I met Kelly Cox, a pro sports photographer that's been using this camera since September 2018. She said that this system has allowed her to run around, up and down huge stadiums carrying two bodies (often with the pro lenses 300mm and 40-150mm attached). Also, the extra grip makes the whole system feel well balanced when a long lens is attached. I know what you mean by the limitations of high ISO since my camera has the same sensor as the EM1X. However, I got to examine huge prints of indoor sports taken with this camera and the quality was quite good.

I swtched from Nikon to Lumix/Oly years ago and this Frankencam is definitely not anything I have the need or space in my bag for. Att least on paper it looks like they are attempting to break in to a very niche cross section of professional. But given the huge inventment that particular crowd of established pros already inevitably have compared to others in the photography space, I find it a hard sell to entice them to switch. For up and coming pros starting to build their kit, it’s definitely a feasable option, but not sure if there are enough of those around to support such a high end cam at such a high end price point.

For me, It's all about image quality, many if not all of the MFT cameras have enough features and decent AF. and 20MPG is more than enough resolution, It's the performance of the Sensor that's holding them back, and nothing else.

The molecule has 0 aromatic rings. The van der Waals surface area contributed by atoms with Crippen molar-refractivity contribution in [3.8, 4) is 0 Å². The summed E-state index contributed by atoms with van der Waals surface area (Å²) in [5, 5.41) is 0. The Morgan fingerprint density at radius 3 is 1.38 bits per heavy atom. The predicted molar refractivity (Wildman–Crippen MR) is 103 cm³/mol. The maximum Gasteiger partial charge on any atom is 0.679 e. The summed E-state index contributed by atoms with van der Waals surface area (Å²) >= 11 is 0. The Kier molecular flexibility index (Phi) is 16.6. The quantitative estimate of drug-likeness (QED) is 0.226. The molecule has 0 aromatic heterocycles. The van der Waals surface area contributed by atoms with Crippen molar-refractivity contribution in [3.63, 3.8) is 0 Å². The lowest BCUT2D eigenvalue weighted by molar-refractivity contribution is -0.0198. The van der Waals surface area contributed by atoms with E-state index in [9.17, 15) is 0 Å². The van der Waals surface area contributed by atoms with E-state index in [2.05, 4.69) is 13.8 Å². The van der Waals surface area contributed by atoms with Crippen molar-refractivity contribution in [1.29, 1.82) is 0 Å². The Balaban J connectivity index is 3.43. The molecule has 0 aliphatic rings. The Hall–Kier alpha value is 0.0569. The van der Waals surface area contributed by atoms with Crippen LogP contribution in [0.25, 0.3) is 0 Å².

I love MFT and have contemplated trying a G9, I had a GH3 about a year before it was stolen. I'm a Swiss-Army-Knife type of shooter, but love still life and I'm starting to really enjoy Landscape-Astrophotography. If the MFT sensor was close to a FF sensor, especially in low-light, game over, there would be horde's of Big DSLR FF owners moving over to MFT. Me included, and I have a D850 system, with 6 lens's. I like to print clean Large images, that's why FF.
The Sensor performance of MFT's is it's downfall, period. Sure wish they could improve it so I could get rid of this Boat-Anchor system, LOL!

We have an Olympus Mark II and just bought a M1X. We primarily do bird photography. I disagree with the analysis in this article completely. The M1X takes superb quality bird pictures and the cost of the total package - camera and lens - is much lower than you would be paying for in a full frame SLR for comparable magnification. You can take excellent hand-held pictures with the M1X and the 300 f4 lens to get a 600 mm magnification. If you do this with the average digital SLR full frame camera, the lens is so big and heavy that you absolutely must use a tripod and loose a lot of flexibility. The long lenses for most SLR which would give you this magnification are also a lot more expensive for a comparable lens than the $2K for the Olympus PRO 300mm f4. Again, I will say that the pictures we have taken with the M1X are excellent quality with total definition down to the feathers even for birds in motion.

It’s not the body. It’s the access to the best, weatherproof lenses you can buy. Olympus 300 f4 $4000 Nikon 600 f4 $16000.AUD. And the best stabilisation. I’ve just had an M1X and trinity lenses for a week. Had I not already heavily invested in Nikon and Fuji equipment this is the system I would buy. The change over costs are too high for me at this stage in my career( just short of 50 years as a pro ). 50Mb + landscape pics! 7 stop stabilisation! 60 FPS! You have to try it out to appreciate it.